Today we share our tips on how to take the best photos of Sydney Harbour, the Opera House and Harbour Bridge. Looking for some harbour locations that are a little different? Even for amateur photographers, it is not hard to take a great picture of Sydney, and it’s the harbour, it is so incredibly beautiful that all you need is a camera (or your phone) and a sunny day.
Here are my favourite places for taking a perfect, classic tourist shot of Sydney. Unless noted these photos were taken on either my Samsung phone or Canon EOS.
When the sun is shining it is pretty hard to get a bad photo in Sydney. I should say upfront I am not the worlds best photographer so these are easy shots the average person can expect to capture.
The Cahill Walk is the name for the footpath over on the Cahill Expressway. It is the only good thing about this otherwise ugly road. Sitting above Circular Quay Train Station the expressway takes traffic from the Harbour Bridge to the Eastern Suburbs.
It can also take you to photography heaven providing the perfect spot to take pictures of the harbour or zooming in on any aspect of harbour life from above. On New Year’s Eve, the expressway is closed off to traffic, and a ballot is held for tickets to watch the NYE fireworks from this dress circle location.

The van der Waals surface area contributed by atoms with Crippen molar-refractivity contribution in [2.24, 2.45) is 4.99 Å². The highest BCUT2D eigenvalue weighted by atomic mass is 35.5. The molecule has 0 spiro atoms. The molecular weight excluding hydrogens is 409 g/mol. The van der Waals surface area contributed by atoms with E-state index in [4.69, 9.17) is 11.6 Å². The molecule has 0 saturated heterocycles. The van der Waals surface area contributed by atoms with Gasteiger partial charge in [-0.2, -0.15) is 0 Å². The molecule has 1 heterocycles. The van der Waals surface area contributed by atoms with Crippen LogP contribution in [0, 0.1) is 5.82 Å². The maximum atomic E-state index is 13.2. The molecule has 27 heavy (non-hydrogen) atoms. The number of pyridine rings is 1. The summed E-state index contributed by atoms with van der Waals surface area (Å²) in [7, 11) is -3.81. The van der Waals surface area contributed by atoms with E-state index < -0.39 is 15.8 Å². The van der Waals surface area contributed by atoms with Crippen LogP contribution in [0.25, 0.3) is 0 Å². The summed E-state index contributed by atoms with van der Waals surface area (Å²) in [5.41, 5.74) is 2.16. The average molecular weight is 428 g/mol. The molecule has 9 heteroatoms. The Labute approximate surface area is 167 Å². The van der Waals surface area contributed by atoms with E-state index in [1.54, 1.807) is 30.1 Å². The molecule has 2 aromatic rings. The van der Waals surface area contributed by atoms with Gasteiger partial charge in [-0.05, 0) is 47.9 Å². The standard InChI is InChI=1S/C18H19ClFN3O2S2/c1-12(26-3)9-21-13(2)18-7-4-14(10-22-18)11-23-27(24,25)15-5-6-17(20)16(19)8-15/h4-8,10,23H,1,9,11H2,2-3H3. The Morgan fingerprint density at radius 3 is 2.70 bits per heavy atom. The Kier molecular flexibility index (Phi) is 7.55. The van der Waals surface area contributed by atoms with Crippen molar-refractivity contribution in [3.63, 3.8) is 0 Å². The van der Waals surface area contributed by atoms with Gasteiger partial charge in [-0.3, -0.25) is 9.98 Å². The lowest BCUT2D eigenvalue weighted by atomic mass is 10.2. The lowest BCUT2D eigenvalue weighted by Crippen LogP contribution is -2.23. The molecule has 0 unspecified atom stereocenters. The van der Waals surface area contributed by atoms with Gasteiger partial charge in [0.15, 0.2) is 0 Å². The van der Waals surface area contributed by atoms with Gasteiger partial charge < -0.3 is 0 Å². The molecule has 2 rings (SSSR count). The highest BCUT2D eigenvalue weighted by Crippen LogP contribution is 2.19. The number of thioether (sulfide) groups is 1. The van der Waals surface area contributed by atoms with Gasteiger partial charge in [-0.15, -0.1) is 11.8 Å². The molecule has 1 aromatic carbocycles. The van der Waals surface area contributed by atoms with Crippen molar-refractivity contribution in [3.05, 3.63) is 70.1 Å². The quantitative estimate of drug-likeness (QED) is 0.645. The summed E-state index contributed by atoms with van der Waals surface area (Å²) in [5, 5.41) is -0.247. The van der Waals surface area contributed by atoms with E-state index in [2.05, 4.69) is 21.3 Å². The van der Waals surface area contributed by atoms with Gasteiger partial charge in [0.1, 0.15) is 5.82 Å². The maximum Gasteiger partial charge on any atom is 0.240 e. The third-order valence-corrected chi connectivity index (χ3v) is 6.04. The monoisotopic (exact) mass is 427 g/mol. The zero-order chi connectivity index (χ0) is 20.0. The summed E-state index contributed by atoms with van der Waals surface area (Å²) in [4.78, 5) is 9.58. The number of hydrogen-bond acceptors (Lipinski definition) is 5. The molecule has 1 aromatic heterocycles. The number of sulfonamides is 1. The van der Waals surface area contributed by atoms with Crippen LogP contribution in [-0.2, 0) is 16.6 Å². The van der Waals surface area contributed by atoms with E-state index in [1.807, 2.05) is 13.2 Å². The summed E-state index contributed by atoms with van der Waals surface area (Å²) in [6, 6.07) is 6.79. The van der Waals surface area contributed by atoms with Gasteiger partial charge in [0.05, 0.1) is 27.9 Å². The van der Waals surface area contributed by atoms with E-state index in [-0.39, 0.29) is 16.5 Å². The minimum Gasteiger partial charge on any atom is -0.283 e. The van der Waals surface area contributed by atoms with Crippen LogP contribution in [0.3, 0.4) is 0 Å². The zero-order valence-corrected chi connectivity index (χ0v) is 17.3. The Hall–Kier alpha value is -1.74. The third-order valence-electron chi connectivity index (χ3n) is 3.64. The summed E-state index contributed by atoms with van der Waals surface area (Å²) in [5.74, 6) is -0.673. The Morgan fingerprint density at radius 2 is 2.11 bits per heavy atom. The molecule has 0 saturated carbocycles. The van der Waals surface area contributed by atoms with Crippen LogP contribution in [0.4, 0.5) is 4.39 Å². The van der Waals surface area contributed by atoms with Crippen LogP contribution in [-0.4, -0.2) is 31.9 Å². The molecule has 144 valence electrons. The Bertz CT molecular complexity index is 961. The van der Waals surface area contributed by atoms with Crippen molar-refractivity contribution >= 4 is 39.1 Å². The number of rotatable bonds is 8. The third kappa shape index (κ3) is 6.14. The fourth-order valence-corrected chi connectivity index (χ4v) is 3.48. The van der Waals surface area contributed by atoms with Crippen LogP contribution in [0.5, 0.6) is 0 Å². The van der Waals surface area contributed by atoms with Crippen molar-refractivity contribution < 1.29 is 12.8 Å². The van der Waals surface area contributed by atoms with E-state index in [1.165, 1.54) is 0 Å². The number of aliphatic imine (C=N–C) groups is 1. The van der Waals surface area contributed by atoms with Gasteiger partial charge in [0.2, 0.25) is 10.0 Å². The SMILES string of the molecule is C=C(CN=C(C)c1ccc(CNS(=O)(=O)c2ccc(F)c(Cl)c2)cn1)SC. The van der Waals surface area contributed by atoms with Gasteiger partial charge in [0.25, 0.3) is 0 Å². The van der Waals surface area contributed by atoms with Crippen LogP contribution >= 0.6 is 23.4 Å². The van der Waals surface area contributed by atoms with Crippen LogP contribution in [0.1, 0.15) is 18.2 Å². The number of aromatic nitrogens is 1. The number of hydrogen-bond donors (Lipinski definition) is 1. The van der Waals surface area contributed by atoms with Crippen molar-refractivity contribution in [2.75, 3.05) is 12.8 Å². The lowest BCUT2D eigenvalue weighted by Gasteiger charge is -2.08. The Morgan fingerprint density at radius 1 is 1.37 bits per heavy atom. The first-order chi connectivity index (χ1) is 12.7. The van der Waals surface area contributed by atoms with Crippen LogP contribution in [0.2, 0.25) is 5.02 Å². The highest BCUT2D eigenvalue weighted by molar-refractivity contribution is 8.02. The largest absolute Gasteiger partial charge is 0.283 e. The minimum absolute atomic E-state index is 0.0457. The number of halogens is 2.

Get there: You can reach the footpath via stairs on Macquarie Street, just past Albert Street, or via a glass elevator near Wharf 1. The exit stairs on the western side will take you to the backstreets of The Rocks near the Sydney Youth Hostel
Top of Sydney Harbour Pylon
The footpath over the Harbour Bridge is another great spot to get photos of harbour life – minus the Bridge of course. You can take shots like this one from the footpath by sticking your lens through the wire fence. For $15 and a little energy (200 steps), you can climb to the top of the eastern pylon and on the way explore the 3 levels of displays on the history and building of the bridge.
To walk the length of the bridge will take you about 20 minutes and it’s well worth the effort.
Get there: You can join the footpath at either end of the bridge. The city side steps are in ‘Bridge Stairs’ in Cumberland Street, The Rocks and the Northern steps are near Milson’s Point Station.
Mrs Macquarie’s Point
One of my favourites places to take visitors to is Mrs Macquarie’s Point. It is on the very edge of the Royal Botanic Gardens and outside the official gates which means you can visit any time day or night. The perfect place for a sunrise or sunset photo.
Get there: You can walk or drive to the point via Art Gallery Road (there is limited metered parking here) or walk through the gardens along with harbour path. The 441 bus from York Street in the city will drop you on Art Gallery Road. Mrs Macquarie’s point is also a spot on the Sydney Explorer bus.
Observatory Hill Park
One of the highest natural points in the Centre of the city Observatory Hill will give you an alternative view of the Bridge and let you capture the character of the Rocks in the foreground. There is a beautiful old rotunda, a huge tree and, of course, the Observatory.